KCRC and SCCS signed an MOU on March 20 for exchanging information and technologies.
Organizations in Korea and the United Kingdom agreed to expand cooperation for developing carbon capture and sequestration (CCS) technologies.
Korea Carbon Capture & Sequestration R&D Center (KCRC) and Scottish Carbon Capture & Storage (SCCS) in the United Kingdom said on March 20 that they concluded on March 15 an MOU at Ramada Plaza Jeju Hotel for cooperation for developing CCS technologies.
Director Park Sang-do of KCRC said, “The world is paying attention to CCS technology as a core means of dealing with climate change, and the Korean government is strengthening development of CCS technologies through KCRC. We expect the MOU will contribute to building a foundation for cooperation between the two organizations.”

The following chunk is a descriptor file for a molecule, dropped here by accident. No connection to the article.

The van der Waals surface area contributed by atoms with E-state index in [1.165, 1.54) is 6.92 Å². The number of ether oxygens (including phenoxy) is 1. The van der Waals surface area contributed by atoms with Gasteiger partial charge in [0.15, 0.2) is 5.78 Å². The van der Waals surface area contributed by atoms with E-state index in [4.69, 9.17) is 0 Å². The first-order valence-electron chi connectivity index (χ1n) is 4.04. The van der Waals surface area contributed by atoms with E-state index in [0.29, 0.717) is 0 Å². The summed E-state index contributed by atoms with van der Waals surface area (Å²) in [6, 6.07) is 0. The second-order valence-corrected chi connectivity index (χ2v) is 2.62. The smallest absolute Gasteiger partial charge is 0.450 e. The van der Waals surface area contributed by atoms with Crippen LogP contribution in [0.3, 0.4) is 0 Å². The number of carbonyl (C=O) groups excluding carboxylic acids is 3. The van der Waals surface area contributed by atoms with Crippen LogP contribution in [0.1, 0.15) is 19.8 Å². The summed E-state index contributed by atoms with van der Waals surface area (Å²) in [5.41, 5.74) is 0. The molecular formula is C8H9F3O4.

Prof. Stefano Brandani at the University of Edinburgh in the United Kingdom who attended the MOU signing ceremony on behalf of SCCS said, “We are happy to establish cooperative relationship with Korea through the MOU. For successful development of CCS technologies, we need international cooperation, and we expect to carry forward mutually beneficial joint research projects between the two institutions.”
The CCS technology can compress and transport carbon dioxide to safely store underground or convert into useful substance after capturing it in high concentration from waste gas emitted by major sources of carbon dioxide that use fossil fuel (thermal power plants, steel mills and cement plants). And it attracts attention as the most effective means of preventing climate change. But in order to develop feasible CCS technology, scientists need to increase demonstration research and put continued effort to seek ways of reducing costs and improving efficiency.
As it is the first CCS-related MOU concluded between Korea and the United Kingdom, the two organizations will expedite development of CCS technologies by expanding chances of educating and training CCS researchers, conducting joint research projects, invigorating collaboration between researchers and institutions, and sharing information.